Not everyone goes into business because they love running a business. Entrepreneurs I know have started their own companies because they love cooking, enjoy teaching people about nutrition, like building online communities, or had a life-changing experience. I receive multiple calls every day from people who have a business idea they want to birth from a passion they have. I love to hear their stories of how they arrived at their sketch on the napkin because it’s in the backstory where the business plan begins. Some calls come from people who already have established businesses, but they are in a growth or transition stage and need some guidance to scale. Whatever your stage of business, the foundational process is invaluable.
The “work” is the foundation of every process. Imagine you are building a house. You wouldn’t jump right to putting on a roof if you didn’t have walls to hold it up. You wouldn’t put up those walls without a foundation to hold them in place, since the foundation is the stability of the structure. The foundation also has to support the entire weight of the building and everything that’s inside it. A small building needs a small foundation, but a big building needs a larger foundation. The stronger the foundation, the taller the structure can be. If you have a weak foundation, the structure is vulnerable to instability, which could cause it to fall down or topple onto itself. One of the most famous examples of this metaphor is the Leaning Tower of Pisa in Italy. It was built on a weak foundation (only three meters thick) and, as a result, has been leaning an additional .05 inches per year.(Having spent almost two decades associated with the home building industry, going to Italy to walk through that tower is definitely on my bucket list.) That being said, the tower is unstable and could fall over at any time for a variety of reasons. Only time will tell. As much positive attention as the Leaning Tower of Pisa gets, you don’t want your business to be known for the fact that it could collapse at any moment; you need a strong foundation if you want it to pass the tests of time because, as your business grows and evolves, there will be plenty of metaphorical high winds and unstable ground trying to knock your business over.
Those who avoid the foundational “work” will pay for it as it rears its ugly head down the road in the form of re-work. I know this because I see it happening every day.
It’s helpful to think of the “work” or planning in four stages. First, you’ll define your mission and your brand message. The second step is to assess the industry, your place in it, and who your customers and competitors are. Third, how you are different and why your customer cares is covered in the differentiation stage. And finally, you’ll focus on setting your goals and objectives so all the work you’ve done doesn’t stop cold. With all four, you’ll have a plan to carry your business forward.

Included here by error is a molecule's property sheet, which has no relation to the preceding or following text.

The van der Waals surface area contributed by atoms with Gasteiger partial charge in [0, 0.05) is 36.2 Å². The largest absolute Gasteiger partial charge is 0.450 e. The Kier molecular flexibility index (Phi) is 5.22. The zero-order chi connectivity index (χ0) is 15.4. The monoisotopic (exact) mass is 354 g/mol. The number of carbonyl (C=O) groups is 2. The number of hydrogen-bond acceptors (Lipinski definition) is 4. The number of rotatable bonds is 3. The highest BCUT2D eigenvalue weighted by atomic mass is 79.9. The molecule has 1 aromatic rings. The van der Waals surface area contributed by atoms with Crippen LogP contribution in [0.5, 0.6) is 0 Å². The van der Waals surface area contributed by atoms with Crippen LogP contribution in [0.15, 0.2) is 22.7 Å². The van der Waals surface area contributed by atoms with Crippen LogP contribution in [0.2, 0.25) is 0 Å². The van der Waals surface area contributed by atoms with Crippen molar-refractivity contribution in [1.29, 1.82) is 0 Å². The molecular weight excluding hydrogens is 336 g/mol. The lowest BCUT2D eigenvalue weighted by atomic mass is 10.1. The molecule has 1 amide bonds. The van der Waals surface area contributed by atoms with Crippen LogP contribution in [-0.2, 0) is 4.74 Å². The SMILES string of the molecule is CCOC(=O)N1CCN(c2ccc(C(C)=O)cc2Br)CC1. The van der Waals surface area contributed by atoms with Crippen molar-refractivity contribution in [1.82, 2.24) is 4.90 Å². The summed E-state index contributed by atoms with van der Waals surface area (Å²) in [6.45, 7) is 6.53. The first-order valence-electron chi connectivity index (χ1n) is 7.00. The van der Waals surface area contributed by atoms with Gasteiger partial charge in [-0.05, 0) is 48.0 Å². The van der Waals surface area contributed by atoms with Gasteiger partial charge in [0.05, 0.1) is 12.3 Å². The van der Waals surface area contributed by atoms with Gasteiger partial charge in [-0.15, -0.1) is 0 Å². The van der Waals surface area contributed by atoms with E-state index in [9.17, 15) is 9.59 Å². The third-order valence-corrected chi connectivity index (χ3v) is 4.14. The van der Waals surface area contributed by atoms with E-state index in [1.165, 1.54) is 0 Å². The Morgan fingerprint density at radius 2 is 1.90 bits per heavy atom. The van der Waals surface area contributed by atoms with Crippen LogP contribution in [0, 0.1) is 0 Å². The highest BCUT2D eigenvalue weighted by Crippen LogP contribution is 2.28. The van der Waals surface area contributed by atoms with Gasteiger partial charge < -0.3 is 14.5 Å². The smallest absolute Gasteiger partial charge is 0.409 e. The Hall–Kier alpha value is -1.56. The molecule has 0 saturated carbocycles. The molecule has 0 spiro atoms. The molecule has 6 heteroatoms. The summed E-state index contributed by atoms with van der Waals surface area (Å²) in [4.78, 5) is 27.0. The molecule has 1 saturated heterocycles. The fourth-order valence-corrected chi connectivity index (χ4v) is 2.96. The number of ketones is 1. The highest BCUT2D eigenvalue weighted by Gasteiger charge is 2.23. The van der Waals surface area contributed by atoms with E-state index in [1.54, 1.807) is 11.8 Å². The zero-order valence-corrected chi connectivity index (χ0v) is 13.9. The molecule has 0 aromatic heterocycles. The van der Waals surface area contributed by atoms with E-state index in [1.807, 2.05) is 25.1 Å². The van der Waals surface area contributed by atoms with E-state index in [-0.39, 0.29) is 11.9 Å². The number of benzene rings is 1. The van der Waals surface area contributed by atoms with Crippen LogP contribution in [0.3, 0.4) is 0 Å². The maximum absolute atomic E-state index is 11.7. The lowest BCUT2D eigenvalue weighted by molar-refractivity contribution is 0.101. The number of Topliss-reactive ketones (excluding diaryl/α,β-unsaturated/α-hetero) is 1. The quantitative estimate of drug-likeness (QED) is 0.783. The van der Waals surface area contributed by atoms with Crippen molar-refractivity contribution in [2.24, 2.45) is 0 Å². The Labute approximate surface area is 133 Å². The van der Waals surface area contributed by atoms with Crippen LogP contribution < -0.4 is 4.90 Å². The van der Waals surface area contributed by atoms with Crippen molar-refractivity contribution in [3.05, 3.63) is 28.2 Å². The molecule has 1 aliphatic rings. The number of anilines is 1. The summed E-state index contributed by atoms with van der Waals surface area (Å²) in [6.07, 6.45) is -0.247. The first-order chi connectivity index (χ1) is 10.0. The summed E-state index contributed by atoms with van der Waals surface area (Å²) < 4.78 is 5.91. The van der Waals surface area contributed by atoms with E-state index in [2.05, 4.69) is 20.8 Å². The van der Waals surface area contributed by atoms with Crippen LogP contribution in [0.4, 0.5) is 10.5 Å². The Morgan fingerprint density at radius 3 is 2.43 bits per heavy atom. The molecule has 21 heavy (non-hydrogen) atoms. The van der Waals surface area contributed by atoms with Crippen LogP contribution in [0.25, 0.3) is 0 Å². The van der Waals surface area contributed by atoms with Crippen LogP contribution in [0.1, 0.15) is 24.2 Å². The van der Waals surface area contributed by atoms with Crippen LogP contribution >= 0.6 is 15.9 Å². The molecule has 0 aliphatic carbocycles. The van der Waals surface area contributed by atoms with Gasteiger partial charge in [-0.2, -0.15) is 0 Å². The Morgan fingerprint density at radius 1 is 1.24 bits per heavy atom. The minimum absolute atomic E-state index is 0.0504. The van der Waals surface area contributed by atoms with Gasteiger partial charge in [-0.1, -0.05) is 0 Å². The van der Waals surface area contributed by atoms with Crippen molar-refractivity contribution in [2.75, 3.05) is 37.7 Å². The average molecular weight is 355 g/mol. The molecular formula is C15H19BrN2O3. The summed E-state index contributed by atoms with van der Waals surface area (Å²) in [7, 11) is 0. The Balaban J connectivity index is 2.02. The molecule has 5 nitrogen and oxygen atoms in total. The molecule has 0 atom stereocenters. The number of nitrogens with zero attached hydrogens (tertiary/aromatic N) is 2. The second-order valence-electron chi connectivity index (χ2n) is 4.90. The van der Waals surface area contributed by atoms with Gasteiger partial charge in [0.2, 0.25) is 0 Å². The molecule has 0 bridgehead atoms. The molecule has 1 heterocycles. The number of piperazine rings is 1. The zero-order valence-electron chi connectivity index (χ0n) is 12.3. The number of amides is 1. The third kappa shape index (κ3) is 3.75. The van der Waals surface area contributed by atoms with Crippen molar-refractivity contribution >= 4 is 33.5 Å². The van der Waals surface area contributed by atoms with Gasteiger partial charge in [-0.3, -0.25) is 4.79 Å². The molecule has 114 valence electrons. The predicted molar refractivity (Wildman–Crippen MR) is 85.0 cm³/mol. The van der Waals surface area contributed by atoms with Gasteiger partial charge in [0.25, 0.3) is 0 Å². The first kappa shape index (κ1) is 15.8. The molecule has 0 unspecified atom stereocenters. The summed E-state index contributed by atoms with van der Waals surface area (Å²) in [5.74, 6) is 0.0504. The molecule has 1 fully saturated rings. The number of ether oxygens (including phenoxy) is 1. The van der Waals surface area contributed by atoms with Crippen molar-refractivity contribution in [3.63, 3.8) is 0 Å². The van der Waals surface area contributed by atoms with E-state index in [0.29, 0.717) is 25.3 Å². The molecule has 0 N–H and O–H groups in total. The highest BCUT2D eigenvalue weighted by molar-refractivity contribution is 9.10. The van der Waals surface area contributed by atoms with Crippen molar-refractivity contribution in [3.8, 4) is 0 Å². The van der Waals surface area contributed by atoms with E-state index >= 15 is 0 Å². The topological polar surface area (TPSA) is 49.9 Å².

Business moves fast; sometimes it moves so quickly there is little time to think, let alone define what and why we do what we do. We simply do. Taking the time to define your business mission and brand has benefits that will compel you to slow down and take the time to define your purpose. The reason this is so important is if you don’t have a clear understanding of what you do, you can’t expect your customer to understand. To begin, let’s take a peek at some of the benefits of a mission statement.
A mission statement:
- Spells out a company’s “reason for existing” for both internal stakeholders and customers
- Allows you to thoughtfully articulate the value you provide to a select target market
- Guides decision-making and strategy so you’re not trying to do everything at once.
I find the best mission statements don’t exceed a few sentences. The goal is to encapsulate what you do, how you do it, who you do it for, and the value you bring—all in one succinct statement.
Once you’re solid on your mission statement, you need to turn it into a value proposition (or a unique selling proposition) which gets communicated outwardly to your target audience.
The ideal value proposition uses words and phrases that resonate with your customer and answer the question of “What’s in it for them?” It needs to speak their language, address their pain, and provide a solution.
A value proposition allows you to express three things:
- How your business solves your customer’s problems (relevancy)
- What your specific benefits (specific values) are
- Why your ideal customer should buy from you and not your competitor.
If you’re thinking you don’t have the time to figure this all out—and again, I’ve been there—I’m telling you there isn’t time not to do it. Don’t be the building ready to topple over at any moment. Don’t be the business owner who says, “I wish I had done it sooner.” Bite the bullet. I promise you it won’t hurt as bad as you think and the results will be well worth it.